The cost of running for office has risen in parallel with the enlarged size of American industries and the size of their political contributions to preferred candidates and parties.

In 1952, the money spent by all candidates and parties for all federal election campaigns -House, Senate, and presidency-was $140 million (sic). In 2000, the races spent in excess Of $5 billion. Spending in the 2000 presidential campaign alone was $1 billion.

The growth of money in politics is multiplied by what it pays for-the growth of consultants skilled in, among other things, the arts of guile and deception that have been enhanced by use of new technology in discovering the tastes and income of the public.

Television political ads are the most common and expensive campaign instrument and the largest single expenditure in American political campaigns. Typically, the commercials are brief, from a few seconds to five minutes, during which most of the content consists of slogans and symbols (waving Americans flags are almost obligatory), useless as sources of relevant information. Television stations and networks are, of course, the recipients of most of the money that buys air time. This is why the country's political spectrum is heavily influenced by which candidate has the most money.

incumbents always have an advantage in attracting money from all sources because even conservative business leaders want influence with whoever happens to vote for legislation, even if it is a liberal. Nevertheless, if one eliminates incumbents, the big spenders have almost always been the winners. Beginning in 1976, candidates who spent more than $500,000 were increasingly Republicans. Conservatives perpetually accuse Democrats of bowing to special interests. In the conservative lexicon, these are code words for labor unions. And, indeed, labor unions in 2000, for example, gave Democrats $90 million and Republicans only $5 million. But in the 1990s, corporate and trade association political action committees gave Republicans twice as much money as they gave to Democrats and in quantities many multiples larger than labor union political contributions? In the crucial midterm 2002 elections, when control of the Senate depended on a few votes, Democrats spent $44 million and Republicans $8o million. Republicans gained control of Congress, undoubtedly helped by President Bush, who, two months before the election, suddenly declared that the country would go to war against Iraq and that opponents would be seen as supporters of Saddam Husseins tyranny. That alone took domestic economic troubles off the front pages and out of TV news programs.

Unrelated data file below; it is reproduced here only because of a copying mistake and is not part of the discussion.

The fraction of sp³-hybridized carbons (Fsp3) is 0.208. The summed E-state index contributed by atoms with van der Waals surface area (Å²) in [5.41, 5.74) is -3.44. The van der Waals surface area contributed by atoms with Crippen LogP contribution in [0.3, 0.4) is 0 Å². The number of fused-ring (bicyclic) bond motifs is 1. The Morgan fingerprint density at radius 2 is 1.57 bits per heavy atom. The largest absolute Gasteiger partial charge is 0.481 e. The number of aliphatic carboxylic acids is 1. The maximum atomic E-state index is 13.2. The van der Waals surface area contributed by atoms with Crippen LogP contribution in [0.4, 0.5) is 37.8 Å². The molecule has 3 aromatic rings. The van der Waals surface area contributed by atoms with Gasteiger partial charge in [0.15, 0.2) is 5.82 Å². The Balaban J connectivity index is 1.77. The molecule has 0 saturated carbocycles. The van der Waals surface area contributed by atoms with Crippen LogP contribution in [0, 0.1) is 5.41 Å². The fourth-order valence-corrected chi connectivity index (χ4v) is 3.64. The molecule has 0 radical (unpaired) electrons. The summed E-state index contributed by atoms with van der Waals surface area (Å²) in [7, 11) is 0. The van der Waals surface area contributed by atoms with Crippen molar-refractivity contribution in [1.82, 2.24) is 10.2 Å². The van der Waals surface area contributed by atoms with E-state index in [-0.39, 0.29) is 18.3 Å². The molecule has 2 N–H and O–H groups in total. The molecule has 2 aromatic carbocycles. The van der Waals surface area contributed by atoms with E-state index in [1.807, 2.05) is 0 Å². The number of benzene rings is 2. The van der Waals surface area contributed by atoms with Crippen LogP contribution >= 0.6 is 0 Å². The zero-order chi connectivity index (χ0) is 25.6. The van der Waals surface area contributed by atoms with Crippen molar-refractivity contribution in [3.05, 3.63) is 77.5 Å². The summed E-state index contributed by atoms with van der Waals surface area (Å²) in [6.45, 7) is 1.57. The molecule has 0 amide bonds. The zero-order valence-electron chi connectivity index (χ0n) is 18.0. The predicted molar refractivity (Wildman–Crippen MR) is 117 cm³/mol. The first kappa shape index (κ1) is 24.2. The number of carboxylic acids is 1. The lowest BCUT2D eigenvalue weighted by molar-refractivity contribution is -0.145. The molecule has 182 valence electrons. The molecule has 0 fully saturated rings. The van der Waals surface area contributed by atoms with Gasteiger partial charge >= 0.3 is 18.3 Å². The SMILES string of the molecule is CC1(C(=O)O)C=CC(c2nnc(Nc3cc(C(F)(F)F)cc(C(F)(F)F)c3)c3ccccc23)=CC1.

Increasingly, House and Senate candidates have spent their own money on campaigns, a choice available only to multimillionaires. Thus, the money both of the wealthy and of corporate interests has come to dominate American politics in the single generation during which the country's political spectrum has shifted far to the right.

The major news media fail to deal systematically with the variety of compelling social needs of the entire population. Those needs remain hidden crises, obscured in the daily flood of other kinds of news. Yet the weight of most reputable surveys shows that, in the late twentieth and early twenty-first century, most Americans were deeply concerned with systematic lack of funds for their children's education, access to health care, the growing crises in unemployment, homelessness, and steady deterioration of city and state finances.

But these issues are not high priorities among the most lavish contributors to political candidates and parties. Corporations have other high-priority issues.

The imbalance between issues important to corporate hierarchies and those most urgent to the population at large is obscured by the neutralist tone of modem news. The rightward impact of modem news is not in the celebrated inflamed language that once characterized nineteenth century sensationalist headlines and language. Today the imbalance is in what is chosen-or not chosen-for print or broadcast. Media politics are reflected in the selection of commentators and talk show hosts. It is exercised powerfully in what their corporations privately lobby for in legislation and regulations, and in the contributions they and their leaders make to political parties and candidates. It is the inevitable desire of most large corporations to have a political environment that is friendly to weakening minimum standards for public service and safety in order to produce maximum corporate profit levels and lower the corporate share of city, state, and federal taxes. But these seldom provide comparable benefits for the common good, like health care, safe environments, and properly funded public education.

The New Media Monopoly